No matter how you view it, the traditional credit box is changing.
The need for responsible risk management will not change, but the traditional process of evaluating whether borrowers are creditworthy – or not – is transforming.
At Verus Mortgage Capital, we often hear from lenders who don’t think that traditional lending standards are keeping up with the needs of today’s borrowers – millennials, foreign nationals, self-employed, and those with imperfect credit. In any event, a major shift in lending standards has already begun.
And though the residential mortgage industry has sometimes been faulted for being slow to change and adapt, signs of rapid change are in progress. For example:
- With more than 16 million self-employed in the U.S., more lenders are interested in offering alt doc programs that don’t require W2s or pay stubs. As the gig-economy gains momentum, the number of borrowers that rely on bank statements and other documentation will grow quickly – along with borrower demand for more flexibility.
- Fair Isaac Corp, which introduced the FICO credit score in 1989, has announced plans to launch a new system in 2019 called the UltraFICO Score. The Wall Street journal said FICO’s move “is among the biggest shifts ever for credit reporting and the FICO scoring system, the bedrock of most consumer-lending decisions in the U.S. since the 1990s.”
- FICO also said seven million borrowers with low scores resulting from short credit histories should see higher scores with UltraFICO. In addition, about 26 million borrowers now considered subprime will see higher credit scores.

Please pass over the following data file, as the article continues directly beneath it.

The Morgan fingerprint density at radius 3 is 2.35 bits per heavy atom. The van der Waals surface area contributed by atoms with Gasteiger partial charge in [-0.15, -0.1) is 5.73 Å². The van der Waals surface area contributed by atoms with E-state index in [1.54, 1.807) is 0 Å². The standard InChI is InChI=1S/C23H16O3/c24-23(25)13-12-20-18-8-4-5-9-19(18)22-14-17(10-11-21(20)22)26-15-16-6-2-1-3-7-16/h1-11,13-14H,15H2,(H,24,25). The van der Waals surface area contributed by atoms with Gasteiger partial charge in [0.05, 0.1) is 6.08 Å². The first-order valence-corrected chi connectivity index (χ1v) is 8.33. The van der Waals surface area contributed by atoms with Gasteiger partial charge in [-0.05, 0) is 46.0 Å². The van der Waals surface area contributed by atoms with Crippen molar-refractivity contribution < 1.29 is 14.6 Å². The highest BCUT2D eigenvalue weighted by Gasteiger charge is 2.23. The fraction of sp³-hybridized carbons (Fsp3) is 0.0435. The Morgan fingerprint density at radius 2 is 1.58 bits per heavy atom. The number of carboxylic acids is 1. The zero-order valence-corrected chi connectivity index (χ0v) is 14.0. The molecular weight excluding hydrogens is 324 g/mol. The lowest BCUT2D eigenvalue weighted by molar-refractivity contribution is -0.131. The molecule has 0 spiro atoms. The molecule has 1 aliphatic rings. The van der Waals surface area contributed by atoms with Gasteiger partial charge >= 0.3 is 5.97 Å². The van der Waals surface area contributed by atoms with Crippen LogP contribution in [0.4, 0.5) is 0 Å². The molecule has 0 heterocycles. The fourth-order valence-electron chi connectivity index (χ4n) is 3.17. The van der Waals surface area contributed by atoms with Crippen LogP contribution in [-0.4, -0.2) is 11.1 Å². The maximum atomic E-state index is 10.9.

Ten years after the mortgage market collapse, residential lenders remain leery of borrowers with lower credit scores. But during that time, a growing number of lenders have been chasing a shrinking pool of borrowers that fit within the traditional credit box. This causes originators to expend more resources to obtain fewer loans going forward.
The good news is that the pendulum seems to be swinging in a direction that allows responsible borrowers to obtain the financing they deserve. If successful, FICO’s plan could help boost credit access for borrowers, without requiring lenders to take on excessive risk. Regulators are also exploring ways to increase affordable lending for consumers with lower credit scores and shorter credit histories.
But for now, borrowers who fit the traditional credit box remain in short supply, as shown by the decline in traditional year-over-year origination volumes.
That’s just one reason Verus Mortgage Capital remains 100% committed to building the non-QM lending space with responsible programs that help a wide range of borrowers – including millennials, foreign nationals, investors and self-employed – obtain the homes they deserve. Check out our programs to learn more.